On the sixth anniversary of the US detention centre at Guantánamo, thousands of Amnesty International members and supporters are taking action around the world calling on the US government to end illegal detentions at Guantánamo and elsewhere.
This anniversary is not just about Guantánamo. The detentions there are only one part of the unlawful detention policies and practices that the US government has adopted since 11 September 2001 in the name of counter-terrorism and national security. These include secretly transferring detainees between countries (“renditions”), holding them in secret detention sites and subjecting detainees to interrogation techniques and conditions that amount to torture or other ill-treatment.
Amnesty International was one of the first to call for the closure of the Guantánamo detention facility. New voices have taken up the demand each year as more and more people have come to recognize the unlawfulness of the detentions.
Today, more than 1,200 parliamentarians from countries including the UK, Japan, Israel, Bahrain and Germany, are joining Amnesty International in its call on the USA to end all its illegal detentions and either to charge detainees with recognizable crimes and bring them to trial in civilian courts, or release them in a way that guarantees respect for their human rights.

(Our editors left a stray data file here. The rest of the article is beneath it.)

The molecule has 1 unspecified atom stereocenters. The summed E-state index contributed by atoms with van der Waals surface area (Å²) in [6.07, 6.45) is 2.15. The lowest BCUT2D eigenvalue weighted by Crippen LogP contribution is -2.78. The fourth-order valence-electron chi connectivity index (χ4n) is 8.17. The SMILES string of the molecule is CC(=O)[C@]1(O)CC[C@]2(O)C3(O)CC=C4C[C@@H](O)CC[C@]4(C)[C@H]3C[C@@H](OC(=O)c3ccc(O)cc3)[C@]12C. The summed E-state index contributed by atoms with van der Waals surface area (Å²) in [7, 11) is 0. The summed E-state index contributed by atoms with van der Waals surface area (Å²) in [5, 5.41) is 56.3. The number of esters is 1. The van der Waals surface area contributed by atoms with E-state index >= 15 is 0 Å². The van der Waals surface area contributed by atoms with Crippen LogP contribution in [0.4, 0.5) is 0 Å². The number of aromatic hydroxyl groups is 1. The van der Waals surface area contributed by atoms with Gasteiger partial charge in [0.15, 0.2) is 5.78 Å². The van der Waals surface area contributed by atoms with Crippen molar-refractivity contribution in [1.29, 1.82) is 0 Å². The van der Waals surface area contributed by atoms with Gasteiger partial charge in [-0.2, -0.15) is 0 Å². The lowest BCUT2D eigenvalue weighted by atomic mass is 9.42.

As Amnesty International enters a year of activities to celebrate 60 years of the Universal Declaration of Human Rights, we focus on what remains to be done in order to make the promise of universal, indivisible human rights a reality.
Guantánamo is a symbol of injustice and abuse. Secret detention, torture, renditions, and indefinite detention without charge flout basic human rights principles and jeopardize rather than promote security.
Justice for the victims of terrorism lies in full and open trials for anyone against whom there is evidence of involvement in such crimes. Justice for detainees and their families lies in full access to due process and remedies for human rights violations. Long-term security will not be achieved without justice and respect for the human rights of all.
Today is not a day of passive remembrance but one for action: governments and citizens across the world should call on the US authorities to bring their detention policies and practices into line with international law.